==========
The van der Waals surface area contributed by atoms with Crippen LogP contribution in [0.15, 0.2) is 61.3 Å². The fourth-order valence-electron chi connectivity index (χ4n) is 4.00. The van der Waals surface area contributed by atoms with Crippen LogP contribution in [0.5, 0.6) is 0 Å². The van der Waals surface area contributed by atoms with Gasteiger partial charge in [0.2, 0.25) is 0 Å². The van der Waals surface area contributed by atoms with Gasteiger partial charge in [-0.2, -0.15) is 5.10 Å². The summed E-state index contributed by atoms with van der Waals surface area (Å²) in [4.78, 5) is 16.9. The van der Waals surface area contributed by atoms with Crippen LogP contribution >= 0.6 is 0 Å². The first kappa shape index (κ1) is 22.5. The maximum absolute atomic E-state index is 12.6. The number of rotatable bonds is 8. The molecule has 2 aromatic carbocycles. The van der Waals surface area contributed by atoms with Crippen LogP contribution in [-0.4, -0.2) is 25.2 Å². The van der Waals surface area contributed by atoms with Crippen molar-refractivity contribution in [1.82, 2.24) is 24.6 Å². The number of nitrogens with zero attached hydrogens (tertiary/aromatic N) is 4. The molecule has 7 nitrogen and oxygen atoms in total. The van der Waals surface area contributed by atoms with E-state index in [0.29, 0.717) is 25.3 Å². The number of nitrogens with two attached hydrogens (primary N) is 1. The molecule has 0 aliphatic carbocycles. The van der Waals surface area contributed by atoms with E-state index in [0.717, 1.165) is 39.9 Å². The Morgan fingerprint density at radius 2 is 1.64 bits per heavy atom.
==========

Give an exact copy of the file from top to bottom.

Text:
The van der Waals surface area contributed by atoms with Crippen LogP contribution in [0.15, 0.2) is 61.3 Å². The fourth-order valence-electron chi connectivity index (χ4n) is 4.00. The van der Waals surface area contributed by atoms with Crippen LogP contribution in [0.5, 0.6) is 0 Å². The van der Waals surface area contributed by atoms with Gasteiger partial charge in [0.2, 0.25) is 0 Å². The van der Waals surface area contributed by atoms with Gasteiger partial charge in [-0.2, -0.15) is 5.10 Å². The summed E-state index contributed by atoms with van der Waals surface area (Å²) in [4.78, 5) is 16.9. The van der Waals surface area contributed by atoms with Crippen LogP contribution >= 0.6 is 0 Å². The first kappa shape index (κ1) is 22.5. The maximum absolute atomic E-state index is 12.6. The number of rotatable bonds is 8. The molecule has 2 aromatic carbocycles. The van der Waals surface area contributed by atoms with Crippen LogP contribution in [-0.4, -0.2) is 25.2 Å². The van der Waals surface area contributed by atoms with Crippen molar-refractivity contribution in [1.82, 2.24) is 24.6 Å². The number of nitrogens with zero attached hydrogens (tertiary/aromatic N) is 4. The molecule has 7 nitrogen and oxygen atoms in total. The van der Waals surface area contributed by atoms with E-state index in [0.29, 0.717) is 25.3 Å². The number of nitrogens with two attached hydrogens (primary N) is 1. The molecule has 0 aliphatic carbocycles. The van der Waals surface area contributed by atoms with E-state index in [0.717, 1.165) is 39.9 Å². The Morgan fingerprint density at radius 2 is 1.64 bits per heavy atom.